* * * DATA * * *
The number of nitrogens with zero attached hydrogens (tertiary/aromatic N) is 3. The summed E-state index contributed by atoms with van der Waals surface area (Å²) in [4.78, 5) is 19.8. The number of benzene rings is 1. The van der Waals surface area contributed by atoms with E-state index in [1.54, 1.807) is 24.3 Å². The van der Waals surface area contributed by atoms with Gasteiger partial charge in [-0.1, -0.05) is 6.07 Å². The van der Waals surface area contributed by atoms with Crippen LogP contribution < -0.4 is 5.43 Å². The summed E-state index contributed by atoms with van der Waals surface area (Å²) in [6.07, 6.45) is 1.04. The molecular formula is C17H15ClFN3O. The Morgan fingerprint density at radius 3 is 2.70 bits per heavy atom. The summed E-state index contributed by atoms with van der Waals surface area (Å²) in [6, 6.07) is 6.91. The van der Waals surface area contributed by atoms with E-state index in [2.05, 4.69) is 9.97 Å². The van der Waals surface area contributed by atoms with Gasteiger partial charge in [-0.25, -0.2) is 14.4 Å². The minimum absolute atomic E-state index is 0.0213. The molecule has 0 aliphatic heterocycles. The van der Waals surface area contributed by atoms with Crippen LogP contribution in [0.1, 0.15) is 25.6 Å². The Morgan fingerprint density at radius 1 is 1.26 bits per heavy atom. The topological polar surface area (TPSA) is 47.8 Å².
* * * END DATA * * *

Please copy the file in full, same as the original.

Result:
The number of nitrogens with zero attached hydrogens (tertiary/aromatic N) is 3. The summed E-state index contributed by atoms with van der Waals surface area (Å²) in [4.78, 5) is 19.8. The number of benzene rings is 1. The van der Waals surface area contributed by atoms with E-state index in [1.54, 1.807) is 24.3 Å². The van der Waals surface area contributed by atoms with Gasteiger partial charge in [-0.1, -0.05) is 6.07 Å². The van der Waals surface area contributed by atoms with Crippen LogP contribution < -0.4 is 5.43 Å². The summed E-state index contributed by atoms with van der Waals surface area (Å²) in [6.07, 6.45) is 1.04. The molecular formula is C17H15ClFN3O. The Morgan fingerprint density at radius 3 is 2.70 bits per heavy atom. The summed E-state index contributed by atoms with van der Waals surface area (Å²) in [6, 6.07) is 6.91. The van der Waals surface area contributed by atoms with E-state index in [2.05, 4.69) is 9.97 Å². The van der Waals surface area contributed by atoms with Gasteiger partial charge in [-0.25, -0.2) is 14.4 Å². The minimum absolute atomic E-state index is 0.0213. The molecule has 0 aliphatic heterocycles. The van der Waals surface area contributed by atoms with Crippen LogP contribution in [0.1, 0.15) is 25.6 Å². The Morgan fingerprint density at radius 1 is 1.26 bits per heavy atom. The topological polar surface area (TPSA) is 47.8 Å².